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Glenn Frey

(November 6, 1948 – January 19, 2016)

(67)

Technically he acted in Jerry Maguire, but… Eagles, man. He played on some of the great rock songs of all time. He sang lead on “Heartache Tonight” and “Take It Easy,” and had a solo career with the big hit being “The Heat Is On.” He also sang lead on this:

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Zsa Zsa Gabor

(February 7, 1917 – December 18, 2016)

(99!!)

I’m as surprised as you are. I thought she couldn’t die.

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Antony Gibbs

(October 17, 1925 – February 26, 2016)

(90!)

Another Editor. A Taste of Honey, The Loneliness of the Long Distance Runner, Tom Jones, The Knack… and How to Get It, Performance, Walkabout, Fiddler on the Roof, Jesus Christ Superstar, Rollerball, A Bridge Too Far, Dune, Ronin. Dude edited Ronin in his 70s. That’s impressive.

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Guy Hamilton

(September 16, 1922 – April 20, 2016)

(93!)

Known for his James Bond movies. Goldfinger, Diamonds Are Forever, Live and Let Die, The Man with the Golden Gun. All respectable ones too. He didn’t get stuck with the shit of the shit. He also directed Funeral in Berlin, Battle of Britain, Force 10 from Navarone, Remo Williams: The Adventure Begins. But he’ll always be known for Goldfinger. That movie is just perfect.

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Curtis Hanson

(March 24, 1945 – September 20, 2016)

(71)

Two words: L.A. Confidential. That movie is a masterpiece.

He never quite reached those heights again, though he does have some other solid movies on his resume. The Hand That Rocks the Cradle, The River Wild, In Her Shoes, Lucky You, Chasing Mavericks.

8 Mile is a really solid film, and the one that not enough people go back to or recognize as a terrific movie — Wonder Boys. Go back and watch that one, it’s a real gem.

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Arthur Hiller

(November 22, 1923 – August 17, 2016)

(92!)

What a master director. This man made some monster hits.

The Americanization of Emily is one of the great movies of the 60s. James Garner and Julie Andrews. I think they both say that’s their favorite movie of theirs they’ve made. It’s a great war satire that nobody even remembers anymore.

Promise Her Anything is a Warren Beatty, Leslie Caron comedy. Penelope is a great comedy with Natalie Wood as a crazy, kleptomaniac housewife. The Out-of-Towners is a great Neil Simon, Jack Lemmon, Sandy Dennis comedy. Plaza Suite is another Neil Simon. Man of La Mancha. The Hospital. Great Paddy Chayefsky black comedy. The Man in the Glass Booth. Great Robert Shaw-written movie about a Jew who may be a Nazi war criminal. Silver Streak, See No Evil Hear No Evil — Gene Wilder and Richard Pryor. The In-Laws. Serpentine! The man made The In-Laws.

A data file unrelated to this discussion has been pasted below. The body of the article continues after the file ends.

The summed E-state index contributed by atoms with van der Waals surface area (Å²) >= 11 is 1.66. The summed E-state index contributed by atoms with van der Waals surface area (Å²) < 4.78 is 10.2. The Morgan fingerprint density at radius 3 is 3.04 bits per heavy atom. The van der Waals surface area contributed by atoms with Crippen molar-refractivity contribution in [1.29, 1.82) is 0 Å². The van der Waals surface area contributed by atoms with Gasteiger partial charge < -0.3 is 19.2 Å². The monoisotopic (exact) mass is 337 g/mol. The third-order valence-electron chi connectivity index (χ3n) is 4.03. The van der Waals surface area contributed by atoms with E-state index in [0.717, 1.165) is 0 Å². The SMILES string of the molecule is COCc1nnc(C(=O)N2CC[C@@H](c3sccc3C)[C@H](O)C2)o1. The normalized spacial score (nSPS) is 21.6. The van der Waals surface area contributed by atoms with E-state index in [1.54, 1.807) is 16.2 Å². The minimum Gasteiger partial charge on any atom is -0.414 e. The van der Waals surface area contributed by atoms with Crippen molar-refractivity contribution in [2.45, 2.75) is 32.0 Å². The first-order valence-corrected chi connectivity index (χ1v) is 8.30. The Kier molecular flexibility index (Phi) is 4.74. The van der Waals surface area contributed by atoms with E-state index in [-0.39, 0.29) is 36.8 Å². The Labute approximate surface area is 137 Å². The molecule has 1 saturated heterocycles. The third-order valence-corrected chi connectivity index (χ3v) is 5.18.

And the big movie of his … Love Story. Which was such a huge film for the 70s and such a cultural touchstone for a lot of people.

People would be lucky to get two of the movies this guy made. And he’s got like ten great ones.

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Ken Howard

(March 28, 1944 – March 23, 2016)

(71)

Former president of the Academy. Famous (to me, at least) for playing Thomas Jefferson in 1776.

Also appeared in Tell Me That You Love Me, Junie Moon, Clear and Present Danger, Two episodes of Curb Your Enthusiasm, Michael Clayton, J. Edgar, nine episodes of 30 Rock, The Judge, Joy

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David Huddleston

(September, 17, 1930 – August 2, 2016)

(85!)

I always remember him as Olson Johnson in Blazing Saddles, but everyone will remember him as the titular Big Lebowski. The bums will always lose.

He also played Santa Claus in Santa Claus: The Movie. So there is that too.

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George S. Irving

(November 1, 1922 – December 26, 2016)

(94!)

He did a bunch of stuff on the stage and had a TV career. But let’s not pretend why he meant a lot to me. It’s this:

Sharon Jones performing at Pori Jazz in 2010

Sharon Jones

(May 4, 1956 – November 18, 2016)

(60)

We lost yet another great performer.

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George Kennedy

(February 18, 1925 – February 28, 2016)

(91!)

This man… what a great actor. He won an Oscar for Cool Hand Luke as Dragline, and I’m sure most people will remember him as Ed from The Naked Gun.

He was also in Lonely Are the Brave, Hush, Hush… Sweet Charlotte, In Harm’s Way, Shenandoah, The Sons of Katie Elder, The Flight of the Phoenix, The Dirty Dozen, The Boston Strangler, Airport, Guns of the Magnificent Seven, Lost Horizon, Thunderbolt and Lightfoot, Earthquake, The Eiger Sanction.

If you had a badass movie from the 60s and 70s, chances are George Kennedy was in it.

I’ll always have a special place in my heart for him because he delivered one of the funniest lines I’ve ever seen in a movie:

That line never fails to make me laugh.

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Harper Lee

(April 28, 1926 – February 19, 2016)

(89!)

She wrote To Kill a Mockingbird, which makes her one of the most important people in all of our lives.

She gave us Atticus Finch.

I mean, she then turned around and made him a racist, but she did give him to us.

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Garry Marshall

(November 13, 1934 – July 19, 2016)

(81)

He has acted — was a “Hoodlum” in Goldfinger. I knew him as Walter Harvey in A League of Their Own. He was also in Soapdish, Hocus Pocus, Beaches, Pretty Woman, Orange County.

His directing career is what we know him for. Hh started writing on Lucy and Dick Van Dyke, created The Odd Couple, Mork and Mindy, Laverne & Shirley, Happy Days.

You get that? He created The Odd Couple, Mork and Mindy, Laverne & Shirley and Happy Days. You create one of those shows and you’re set for life. This motherfucker did well.